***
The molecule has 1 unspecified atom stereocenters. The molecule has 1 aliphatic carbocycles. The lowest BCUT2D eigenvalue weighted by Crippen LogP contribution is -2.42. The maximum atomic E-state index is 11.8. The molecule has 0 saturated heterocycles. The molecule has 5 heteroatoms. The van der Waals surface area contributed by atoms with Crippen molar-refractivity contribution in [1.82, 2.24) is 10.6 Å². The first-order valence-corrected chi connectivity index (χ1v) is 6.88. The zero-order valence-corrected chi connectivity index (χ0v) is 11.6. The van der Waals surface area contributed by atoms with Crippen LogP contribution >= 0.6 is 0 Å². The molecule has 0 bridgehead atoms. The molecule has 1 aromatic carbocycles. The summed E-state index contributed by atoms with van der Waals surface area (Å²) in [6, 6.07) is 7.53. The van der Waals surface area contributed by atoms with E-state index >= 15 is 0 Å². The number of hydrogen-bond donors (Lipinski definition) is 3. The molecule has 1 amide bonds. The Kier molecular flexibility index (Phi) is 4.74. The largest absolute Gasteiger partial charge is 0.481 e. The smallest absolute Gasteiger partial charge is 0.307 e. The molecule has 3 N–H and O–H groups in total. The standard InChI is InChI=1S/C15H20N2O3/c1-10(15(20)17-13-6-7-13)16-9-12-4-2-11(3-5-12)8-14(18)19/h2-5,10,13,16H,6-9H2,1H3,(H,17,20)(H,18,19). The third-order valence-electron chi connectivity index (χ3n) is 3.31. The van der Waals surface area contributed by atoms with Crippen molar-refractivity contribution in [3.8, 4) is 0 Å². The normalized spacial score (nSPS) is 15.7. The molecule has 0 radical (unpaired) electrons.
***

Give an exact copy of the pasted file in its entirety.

The molecule has 1 unspecified atom stereocenters. The molecule has 1 aliphatic carbocycles. The lowest BCUT2D eigenvalue weighted by Crippen LogP contribution is -2.42. The maximum atomic E-state index is 11.8. The molecule has 0 saturated heterocycles. The molecule has 5 heteroatoms. The van der Waals surface area contributed by atoms with Crippen molar-refractivity contribution in [1.82, 2.24) is 10.6 Å². The first-order valence-corrected chi connectivity index (χ1v) is 6.88. The zero-order valence-corrected chi connectivity index (χ0v) is 11.6. The van der Waals surface area contributed by atoms with Crippen LogP contribution >= 0.6 is 0 Å². The molecule has 0 bridgehead atoms. The molecule has 1 aromatic carbocycles. The summed E-state index contributed by atoms with van der Waals surface area (Å²) in [6, 6.07) is 7.53. The van der Waals surface area contributed by atoms with E-state index >= 15 is 0 Å². The number of hydrogen-bond donors (Lipinski definition) is 3. The molecule has 1 amide bonds. The Kier molecular flexibility index (Phi) is 4.74. The largest absolute Gasteiger partial charge is 0.481 e. The smallest absolute Gasteiger partial charge is 0.307 e. The molecule has 3 N–H and O–H groups in total. The standard InChI is InChI=1S/C15H20N2O3/c1-10(15(20)17-13-6-7-13)16-9-12-4-2-11(3-5-12)8-14(18)19/h2-5,10,13,16H,6-9H2,1H3,(H,17,20)(H,18,19). The third-order valence-electron chi connectivity index (χ3n) is 3.31. The van der Waals surface area contributed by atoms with Crippen molar-refractivity contribution in [3.8, 4) is 0 Å². The normalized spacial score (nSPS) is 15.7. The molecule has 0 radical (unpaired) electrons.